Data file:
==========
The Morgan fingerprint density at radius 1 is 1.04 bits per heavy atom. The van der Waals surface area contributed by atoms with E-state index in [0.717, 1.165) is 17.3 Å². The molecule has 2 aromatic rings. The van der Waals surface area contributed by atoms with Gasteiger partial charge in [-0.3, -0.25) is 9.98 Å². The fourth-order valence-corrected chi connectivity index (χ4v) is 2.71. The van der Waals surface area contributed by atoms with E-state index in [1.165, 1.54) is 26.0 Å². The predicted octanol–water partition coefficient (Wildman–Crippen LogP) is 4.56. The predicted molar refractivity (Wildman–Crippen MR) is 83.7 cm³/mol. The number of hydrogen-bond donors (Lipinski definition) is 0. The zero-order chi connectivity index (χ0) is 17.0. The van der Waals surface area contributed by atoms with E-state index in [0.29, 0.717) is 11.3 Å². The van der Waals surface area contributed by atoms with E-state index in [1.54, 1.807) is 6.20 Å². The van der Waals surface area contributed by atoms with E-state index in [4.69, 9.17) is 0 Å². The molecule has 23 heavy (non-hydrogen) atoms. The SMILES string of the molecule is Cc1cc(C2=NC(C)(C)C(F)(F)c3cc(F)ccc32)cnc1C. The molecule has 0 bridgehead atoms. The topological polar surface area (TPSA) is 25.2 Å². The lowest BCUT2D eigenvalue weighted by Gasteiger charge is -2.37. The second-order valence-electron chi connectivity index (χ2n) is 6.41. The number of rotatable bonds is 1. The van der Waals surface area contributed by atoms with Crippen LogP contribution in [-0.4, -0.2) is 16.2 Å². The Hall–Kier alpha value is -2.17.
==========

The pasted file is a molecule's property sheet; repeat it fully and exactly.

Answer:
The Morgan fingerprint density at radius 1 is 1.04 bits per heavy atom. The van der Waals surface area contributed by atoms with E-state index in [0.717, 1.165) is 17.3 Å². The molecule has 2 aromatic rings. The van der Waals surface area contributed by atoms with Gasteiger partial charge in [-0.3, -0.25) is 9.98 Å². The fourth-order valence-corrected chi connectivity index (χ4v) is 2.71. The van der Waals surface area contributed by atoms with E-state index in [1.165, 1.54) is 26.0 Å². The predicted octanol–water partition coefficient (Wildman–Crippen LogP) is 4.56. The predicted molar refractivity (Wildman–Crippen MR) is 83.7 cm³/mol. The number of hydrogen-bond donors (Lipinski definition) is 0. The zero-order chi connectivity index (χ0) is 17.0. The van der Waals surface area contributed by atoms with E-state index in [0.29, 0.717) is 11.3 Å². The van der Waals surface area contributed by atoms with E-state index in [1.54, 1.807) is 6.20 Å². The van der Waals surface area contributed by atoms with E-state index in [4.69, 9.17) is 0 Å². The molecule has 23 heavy (non-hydrogen) atoms. The SMILES string of the molecule is Cc1cc(C2=NC(C)(C)C(F)(F)c3cc(F)ccc32)cnc1C. The molecule has 0 bridgehead atoms. The topological polar surface area (TPSA) is 25.2 Å². The lowest BCUT2D eigenvalue weighted by Gasteiger charge is -2.37. The second-order valence-electron chi connectivity index (χ2n) is 6.41. The number of rotatable bonds is 1. The van der Waals surface area contributed by atoms with Crippen LogP contribution in [-0.4, -0.2) is 16.2 Å². The Hall–Kier alpha value is -2.17.